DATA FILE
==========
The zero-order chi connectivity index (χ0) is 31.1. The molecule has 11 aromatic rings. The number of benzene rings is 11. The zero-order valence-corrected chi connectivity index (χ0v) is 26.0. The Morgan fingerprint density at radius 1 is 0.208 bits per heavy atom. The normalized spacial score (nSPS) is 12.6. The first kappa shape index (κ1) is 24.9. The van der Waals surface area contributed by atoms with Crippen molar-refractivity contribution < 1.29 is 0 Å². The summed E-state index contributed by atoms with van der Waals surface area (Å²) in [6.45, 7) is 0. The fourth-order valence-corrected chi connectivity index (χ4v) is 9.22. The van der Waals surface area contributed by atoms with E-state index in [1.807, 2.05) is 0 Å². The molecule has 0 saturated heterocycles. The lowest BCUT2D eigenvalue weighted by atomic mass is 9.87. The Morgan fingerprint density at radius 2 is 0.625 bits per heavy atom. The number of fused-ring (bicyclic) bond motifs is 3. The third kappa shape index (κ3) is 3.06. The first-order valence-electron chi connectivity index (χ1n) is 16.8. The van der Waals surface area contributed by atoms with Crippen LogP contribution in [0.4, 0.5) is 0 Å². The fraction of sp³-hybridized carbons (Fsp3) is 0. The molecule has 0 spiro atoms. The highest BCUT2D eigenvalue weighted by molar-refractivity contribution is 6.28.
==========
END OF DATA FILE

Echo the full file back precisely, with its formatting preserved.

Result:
The zero-order chi connectivity index (χ0) is 31.1. The molecule has 11 aromatic rings. The number of benzene rings is 11. The zero-order valence-corrected chi connectivity index (χ0v) is 26.0. The Morgan fingerprint density at radius 1 is 0.208 bits per heavy atom. The normalized spacial score (nSPS) is 12.6. The first kappa shape index (κ1) is 24.9. The van der Waals surface area contributed by atoms with Crippen molar-refractivity contribution < 1.29 is 0 Å². The summed E-state index contributed by atoms with van der Waals surface area (Å²) in [6.45, 7) is 0. The fourth-order valence-corrected chi connectivity index (χ4v) is 9.22. The van der Waals surface area contributed by atoms with E-state index in [1.807, 2.05) is 0 Å². The molecule has 0 saturated heterocycles. The lowest BCUT2D eigenvalue weighted by atomic mass is 9.87. The Morgan fingerprint density at radius 2 is 0.625 bits per heavy atom. The number of fused-ring (bicyclic) bond motifs is 3. The third kappa shape index (κ3) is 3.06. The first-order valence-electron chi connectivity index (χ1n) is 16.8. The van der Waals surface area contributed by atoms with Crippen LogP contribution in [0.4, 0.5) is 0 Å². The fraction of sp³-hybridized carbons (Fsp3) is 0. The molecule has 0 spiro atoms. The highest BCUT2D eigenvalue weighted by molar-refractivity contribution is 6.28.